By Cory Dawson
For months, a cloud of uncertainty has hung over residents of two mobile home parks that are set to be sold — either to an unknown company, or the residents themselves.
Since they learned during the summer that their parks are up for sale by their longtime owner, residents of both the St. George Villa and Sunset Lake Villa in Hinesburg have been working to come up with enough money to buy their parks. They’ve also formed cooperatives to manage the sale process and, perhaps one day, the parks.
“Right after that happened, I think I had 21 or 22 voicemails from people inside the park,” said state Rep. Jessica Brumsted, D-Shelburne, whose district includes the St. George park.
A state law allows mobile home residents time make an offer on the parks, Brumsted said, but they need at least 51 percent of the mobile home owners in the park to agree.
Brumsted and a park resident went door to door explaining to residents what is happening to their park and urging them to come to a meeting where the residents were to start work on forming a cooperative.
Nearly every owner in the park came to the initial meeting, said Jonathan Bond, director of the mobile home program at the Champlain Valley Office of Economic Opportunity
“I have never seen more people come to the first meeting about their park sale,” Bond said.
The Hinesburg park has 56 homes; the St. George park has 120.
After months of work organizing and finding financing from housing organizations such as the Cooperative Development Institute and Resident Owned Communities, the residents came up with the $6 million to offer owner Mark Kaufman.
Now Kaufman is considering both the residents’ offer and another from an out-of-state mobile home management company that is offering nearly $1 million more, he said. Kaufman declined to identify the company to VTDigger, but he did give a rough timeline for a decision.
“Don’t hold me to this, but approximately within the next 30 days,” Kaufman said on Dec. 22.
Kaufman’s late father, Mortimer, owned and managed the parks for decades. Kaufman said he is not in a position to manage the parks after his father died last year.
Bond said that the additional higher offer has made residents anxious about what will happen next.
“It looks like they fell short,” Bond said. “There’s nothing preventing the owner from selling to the highest bidder. I mean, the law is not trying to take away the rights of the owner, it just makes sure the residents get a fair shake.”
There are over 241 mobile home parks in Vermont, and 11 of them are cooperatively owned, according to the most recent state report.
CVOEO’s mobile home program has been around for 30 years, Bond said. Its main role is supporting the residents’ organizing and keeping them apprised of their rights under Vermont law.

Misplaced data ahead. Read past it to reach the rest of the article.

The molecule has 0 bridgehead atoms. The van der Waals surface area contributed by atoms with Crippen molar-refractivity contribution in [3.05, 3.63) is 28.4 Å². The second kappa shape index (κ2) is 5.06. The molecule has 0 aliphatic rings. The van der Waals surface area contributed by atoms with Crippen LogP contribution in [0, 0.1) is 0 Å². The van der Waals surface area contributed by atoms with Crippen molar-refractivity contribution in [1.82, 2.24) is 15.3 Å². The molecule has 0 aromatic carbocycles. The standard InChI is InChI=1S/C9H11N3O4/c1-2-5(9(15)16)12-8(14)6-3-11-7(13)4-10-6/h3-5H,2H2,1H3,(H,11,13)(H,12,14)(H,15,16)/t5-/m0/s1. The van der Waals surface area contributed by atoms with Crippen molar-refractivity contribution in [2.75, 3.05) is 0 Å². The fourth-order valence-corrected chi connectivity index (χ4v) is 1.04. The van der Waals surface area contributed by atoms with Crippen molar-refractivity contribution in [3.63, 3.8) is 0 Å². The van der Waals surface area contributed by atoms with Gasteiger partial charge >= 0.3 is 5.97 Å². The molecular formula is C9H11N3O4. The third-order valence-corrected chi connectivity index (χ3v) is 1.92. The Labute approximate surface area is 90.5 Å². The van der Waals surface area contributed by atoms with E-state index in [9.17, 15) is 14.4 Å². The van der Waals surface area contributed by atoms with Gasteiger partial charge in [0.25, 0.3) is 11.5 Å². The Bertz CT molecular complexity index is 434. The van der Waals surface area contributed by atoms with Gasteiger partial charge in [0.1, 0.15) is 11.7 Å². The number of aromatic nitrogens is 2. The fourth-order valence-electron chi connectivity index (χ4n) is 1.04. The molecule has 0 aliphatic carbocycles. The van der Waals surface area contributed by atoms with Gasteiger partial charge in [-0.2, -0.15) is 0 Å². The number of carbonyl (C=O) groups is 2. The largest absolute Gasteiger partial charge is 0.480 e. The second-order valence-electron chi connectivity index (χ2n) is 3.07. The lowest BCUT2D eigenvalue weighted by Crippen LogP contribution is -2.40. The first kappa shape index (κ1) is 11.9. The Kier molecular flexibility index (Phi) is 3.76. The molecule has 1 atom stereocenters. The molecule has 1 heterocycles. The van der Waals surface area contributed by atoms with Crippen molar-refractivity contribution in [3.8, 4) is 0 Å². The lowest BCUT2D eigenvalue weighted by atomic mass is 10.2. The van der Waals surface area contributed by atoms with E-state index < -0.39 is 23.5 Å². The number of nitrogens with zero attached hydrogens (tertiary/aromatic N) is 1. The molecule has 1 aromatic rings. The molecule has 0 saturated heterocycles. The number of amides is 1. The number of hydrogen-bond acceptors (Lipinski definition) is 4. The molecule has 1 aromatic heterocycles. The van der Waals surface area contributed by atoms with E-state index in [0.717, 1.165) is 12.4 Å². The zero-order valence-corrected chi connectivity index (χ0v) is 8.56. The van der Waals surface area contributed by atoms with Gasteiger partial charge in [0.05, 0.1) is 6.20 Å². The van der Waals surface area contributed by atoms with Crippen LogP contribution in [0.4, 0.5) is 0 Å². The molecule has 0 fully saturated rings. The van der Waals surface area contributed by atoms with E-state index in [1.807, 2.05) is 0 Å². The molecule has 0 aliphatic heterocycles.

The program also helps with communications and dispelling rumors, Bond said.
For example, when residents first heard their parks were being put up for sale, a rumor spread that the parks were going to close. State housing officials, park leaders and others worked to explain that people were not going to be kicked out of their homes, Bond said. “Under state law it’s clear that a park can close, but it’s a process,” he said.
It would take up to 18 months for a park to close, Bond explained. Kaufman emphasized that closing is not his intention. “They should not have concerns that they will have to relocate,” Kaufman said.
Still, anxiety is real and that hung over the communities through the holidays.
“There are a lot of residents here who are on fixed incomes, who are retired, widowed, widowers, disability,” said Lisa Hodgkins, 50, treasurer of the cooperative at the St. George park. “Because everything is up in the air, it’s not quite the same holiday feeling this year.”
Hodgkins’ sister is Sandra Jarvis, 54, who also lives at the St. George park and is the cooperative’s secretary.
They said people are worried about their expenses increasing. Most residents own their homes but pay rent on their lots. In 2017, monthly lot rents were $385 in both parks, but that increases this year to $400 per month, they said. State law gives residents certain rights to challenge a rent increase should it grow by 1 percent or more over the U.S. Consumer Price Index for urban consumers, according to a CVOEO guide for mobile home owners.
Looking ahead, both said they see advantages to the new organizational model if it can remain in place. A cooperative is a chance to form a more democratic community, Hodgkins said. For example, she added, residents would be able to address problems with their neighbors instead of a far-away company. They could make and change park rules as they see fit.
“Nobody knows better than the residents what needs to be addressed,” she said.
For now though, the worst part of the sale process is the fear of the unknown.
“It’s like you’re hanging. Like you’re treading water,” Hodgkins said.